Sapa was one of those places we were not very sure we would want to go to. We had heard so many different opinions on it and not all of them very positive that we wondered if its worth the 10 hours to get there from Hanoi.
Some people were saying it’s very touristy. And it is, but this is part of having beautiful places to visit, tourist will make their way there to see the beauty that you are seeking as well.
Other people were saying the over night train (which is pretty much the only option that makes sense to get there) is crazy, busy, noisy, and hard to sleep in. For us it was busy, but that gave us the opportunity to meet new people. On the way to Sapa we shared stories with a young couple from Australia. Sin and Kelvin, a couple from Singapore, were a fun encounter on the way back. We found out interesting things about their country as they were trying to persuade us into visiting it. We will make sure to contact them when we will be ready to do that And we got to sleep almost like babies. Well, almost.
Night train from Ha Noi to Sapa
We also read that organizing the trip by yourself can be a little bit of a challenge as there are many points on the way where you might not know what to do or what the next steps are. The trip consist in a ride from your hotel to the train station somewhere around 8PM, then overnight train, and then a mini van from Lao Cai train station to Sapa village (at 5 o’clock in the morning!). Some more research revealed that there is an easier way to do it, by using an agency to help you book everything. This can be either found at the hotel you are staying in Hanoi or picking up a travel agency on the street or on the internet. We chose to use Halong Sapa Tours as it had good recommendations on Trip Advisor. They had a full package that even included a pickup from the airport to their office and at the end a cab ride to the hotel we were going to stay in Hanoi.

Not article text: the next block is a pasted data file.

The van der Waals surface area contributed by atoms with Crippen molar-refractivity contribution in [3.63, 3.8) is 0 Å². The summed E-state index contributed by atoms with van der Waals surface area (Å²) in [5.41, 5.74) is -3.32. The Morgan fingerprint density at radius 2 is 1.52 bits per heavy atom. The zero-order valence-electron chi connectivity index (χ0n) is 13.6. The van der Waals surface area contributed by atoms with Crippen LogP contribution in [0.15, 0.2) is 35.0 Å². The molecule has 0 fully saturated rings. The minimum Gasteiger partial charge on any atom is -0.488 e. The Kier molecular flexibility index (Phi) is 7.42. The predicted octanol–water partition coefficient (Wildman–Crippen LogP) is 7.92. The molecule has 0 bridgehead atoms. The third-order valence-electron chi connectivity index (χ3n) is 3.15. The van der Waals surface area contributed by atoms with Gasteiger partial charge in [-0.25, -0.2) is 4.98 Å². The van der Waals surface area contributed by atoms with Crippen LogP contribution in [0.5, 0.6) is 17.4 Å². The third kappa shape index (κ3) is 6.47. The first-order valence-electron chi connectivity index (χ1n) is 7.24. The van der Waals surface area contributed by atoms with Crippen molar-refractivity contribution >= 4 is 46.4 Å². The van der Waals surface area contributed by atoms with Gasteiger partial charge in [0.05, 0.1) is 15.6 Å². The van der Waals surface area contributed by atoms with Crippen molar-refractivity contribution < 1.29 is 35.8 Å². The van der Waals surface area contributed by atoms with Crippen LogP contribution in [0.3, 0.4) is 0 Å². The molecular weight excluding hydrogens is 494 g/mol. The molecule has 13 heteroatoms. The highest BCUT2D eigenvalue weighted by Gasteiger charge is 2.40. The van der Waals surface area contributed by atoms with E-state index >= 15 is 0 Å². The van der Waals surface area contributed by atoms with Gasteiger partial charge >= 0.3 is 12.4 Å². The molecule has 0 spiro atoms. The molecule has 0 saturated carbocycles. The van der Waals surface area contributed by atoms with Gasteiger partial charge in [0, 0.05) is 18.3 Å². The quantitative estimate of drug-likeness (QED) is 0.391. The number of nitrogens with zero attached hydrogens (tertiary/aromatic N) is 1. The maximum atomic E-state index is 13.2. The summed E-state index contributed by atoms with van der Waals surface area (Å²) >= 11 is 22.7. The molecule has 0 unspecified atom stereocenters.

We are not really used with the packages so it took a bit to get into the ‘follow what this man says you should do’ mood. There is also a bit of a cattle feeling when local people that don’t speak English very well herd you from the van to a restaurant where you give up your voucher for the train tickets hoping that you will really get the tickets before the train will leave. But the Sapa Eden Hotel that came as part of the package was a nice one, with friendly people and good food, built on one of the hills overlooking the rice terraces that you are there to see. We only stayed one night in Sapa, but that gave us almost two full days there.
Sapa town in itself is small, but it’s full of guest houses, hotels and restaurants for all tastes and wallets.
People don’t go there for the town though, they go there for the hill tribes, and the more remote villages that kept their way of living for hundreds of years. They go there for the man made rice terraces of an amazing green when the rice it’s at its fullest. When we went it was not really the right time, as people were just starting to plant the new crop, which made it for a more brownish experience, but it’s still amazing to see high hills, cut into terraces with men and water buffalo working along the steep sides.
Phang Xi Pang, or more known to the westerners as Fansipan, the tallest mountain in Indochina, with its 3,143 meters height, was more like a high school girl for us. Shy, hiding behind the clouds and the rain, not really wanting to show us its splendor. We did get a few hazy pictures though!
You can choose to trek the mountain, there are 3, 4 days trekking tours available, but it’s more challenging than hiking on other mountains. There are no huts on the way and not many places are renting the necessary gear. And there are not yet enough clients for these tours to become something like the ones on Kilimanjaro or Himalaya either.